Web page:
Brazil: Researchers discover unknown reef fish

Divers where so captivated - they didn’t notice sixgill shark hovering above them

Named for Aphrodite, the Greek goddess of love and beauty, a new species of fish that has so far only been observed in a remote Brazilian archipelago enchants its discoverers from the California Academy of Sciences. They recently described the new species in an article in the journal Zookeys.

On an expedition into the remote Brazilian archipelago of St. Paul's Rocks, divers discovered a new reef fish species. The fish, first sighted at a depth of 120 meters below the surface of the sea, inhabits rocky crevices in the reefs of the twilight zones and is nowhere to be found anywhere else in the world. The divers were so captivated by the discovery that they did not notice that they were approached by a huge, usually extremely harmless, sixgill shark. The approach of the shark is captured in a UW movie (see also Video - link below).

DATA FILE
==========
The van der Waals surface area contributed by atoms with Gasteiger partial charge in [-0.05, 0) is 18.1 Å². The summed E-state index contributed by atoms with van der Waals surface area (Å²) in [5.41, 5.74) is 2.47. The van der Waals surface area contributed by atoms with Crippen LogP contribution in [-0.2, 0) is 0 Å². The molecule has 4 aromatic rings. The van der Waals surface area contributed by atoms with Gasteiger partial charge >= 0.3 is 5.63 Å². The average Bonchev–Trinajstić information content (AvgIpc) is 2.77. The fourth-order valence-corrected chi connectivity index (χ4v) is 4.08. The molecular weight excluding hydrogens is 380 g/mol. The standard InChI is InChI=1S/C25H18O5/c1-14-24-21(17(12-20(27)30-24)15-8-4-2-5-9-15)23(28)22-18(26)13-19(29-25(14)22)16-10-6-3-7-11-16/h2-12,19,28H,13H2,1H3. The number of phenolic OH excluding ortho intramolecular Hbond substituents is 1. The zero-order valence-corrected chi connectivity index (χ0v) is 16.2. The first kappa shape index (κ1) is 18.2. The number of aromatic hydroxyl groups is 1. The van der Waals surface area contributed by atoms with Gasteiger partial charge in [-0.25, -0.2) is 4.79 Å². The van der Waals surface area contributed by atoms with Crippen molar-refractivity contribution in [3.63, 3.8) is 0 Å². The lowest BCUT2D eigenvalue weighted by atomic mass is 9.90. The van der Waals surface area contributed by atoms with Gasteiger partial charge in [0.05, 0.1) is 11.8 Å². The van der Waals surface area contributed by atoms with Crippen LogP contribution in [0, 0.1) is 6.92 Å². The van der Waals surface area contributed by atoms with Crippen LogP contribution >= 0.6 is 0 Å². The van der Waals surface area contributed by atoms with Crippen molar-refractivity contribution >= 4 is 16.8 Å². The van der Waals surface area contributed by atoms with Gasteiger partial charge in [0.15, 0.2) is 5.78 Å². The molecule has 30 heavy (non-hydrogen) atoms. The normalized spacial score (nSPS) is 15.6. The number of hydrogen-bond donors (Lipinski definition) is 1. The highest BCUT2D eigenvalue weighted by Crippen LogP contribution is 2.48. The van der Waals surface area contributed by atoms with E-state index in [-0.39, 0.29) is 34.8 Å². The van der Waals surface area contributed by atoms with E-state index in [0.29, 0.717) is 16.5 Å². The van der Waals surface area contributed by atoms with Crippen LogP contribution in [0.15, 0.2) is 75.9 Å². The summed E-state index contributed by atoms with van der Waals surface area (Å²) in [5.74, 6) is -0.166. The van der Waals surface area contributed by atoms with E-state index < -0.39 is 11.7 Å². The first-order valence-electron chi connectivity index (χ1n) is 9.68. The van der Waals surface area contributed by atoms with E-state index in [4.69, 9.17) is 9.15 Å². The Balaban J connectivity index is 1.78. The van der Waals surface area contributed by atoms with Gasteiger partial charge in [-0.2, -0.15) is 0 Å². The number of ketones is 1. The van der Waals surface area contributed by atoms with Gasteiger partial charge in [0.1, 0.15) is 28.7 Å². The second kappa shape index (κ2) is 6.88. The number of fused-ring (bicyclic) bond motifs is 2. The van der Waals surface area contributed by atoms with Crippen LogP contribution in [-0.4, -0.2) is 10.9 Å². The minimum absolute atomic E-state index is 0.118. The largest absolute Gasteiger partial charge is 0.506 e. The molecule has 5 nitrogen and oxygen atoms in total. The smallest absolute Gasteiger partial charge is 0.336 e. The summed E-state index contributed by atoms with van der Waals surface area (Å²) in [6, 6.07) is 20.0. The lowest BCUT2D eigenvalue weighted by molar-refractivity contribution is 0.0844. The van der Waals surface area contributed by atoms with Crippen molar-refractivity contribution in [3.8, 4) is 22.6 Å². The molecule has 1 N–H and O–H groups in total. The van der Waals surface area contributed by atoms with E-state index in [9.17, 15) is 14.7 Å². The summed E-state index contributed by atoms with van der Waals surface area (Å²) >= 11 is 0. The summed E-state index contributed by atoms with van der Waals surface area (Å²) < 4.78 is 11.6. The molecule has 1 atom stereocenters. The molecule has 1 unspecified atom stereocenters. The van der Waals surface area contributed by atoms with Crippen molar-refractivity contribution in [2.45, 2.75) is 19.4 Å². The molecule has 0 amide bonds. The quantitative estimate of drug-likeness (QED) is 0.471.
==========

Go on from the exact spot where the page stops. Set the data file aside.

"This is one of the most beautiful fish I've ever seen, it was so adorable that we ignored everything else," Dr. Luiz Rocha, Curator of Fish at the California Academy of Sciences. The researchers named the fish for the Greek goddess Aphrodite. His scientific name is Tosanoides aphrodite.

"Fish from the dusk zone are usually pink or reddish," the researchers said. "Red light does not penetrate these dark depths and makes the fish virtually invisible, unless they are illuminated by a light like the one we wear while diving."

The males of the newly discovered fish species are equipped with alternating pink and yellow stripes, while the females have a blood-orange colour.

The “New Dweller of the Deep” is a remarkable testimony to the vast ocean habitats that are still unexplored. The divers are part of a deep-sea research team venturing to the twilight reefs - mysterious coral habitats, at depths of 60 to 150 meters. In these deep reefs, the animals live in partial darkness - beyond the depths of recreational divers.

St Paul's Rocks is located almost 600 miles off the coast of Brazil, so remote that the team had to use the research vessel "M / V Alucia" as a base for exploring the archipelago. Due to the isolated location of the region, many of the species living there are nowhere else found on Earth.

"In a time of global coral reef crisis, it's critical to learn more about unexplored habitats and their colorful inhabitants to understand how to protect them," said Rocha.

Link to the study: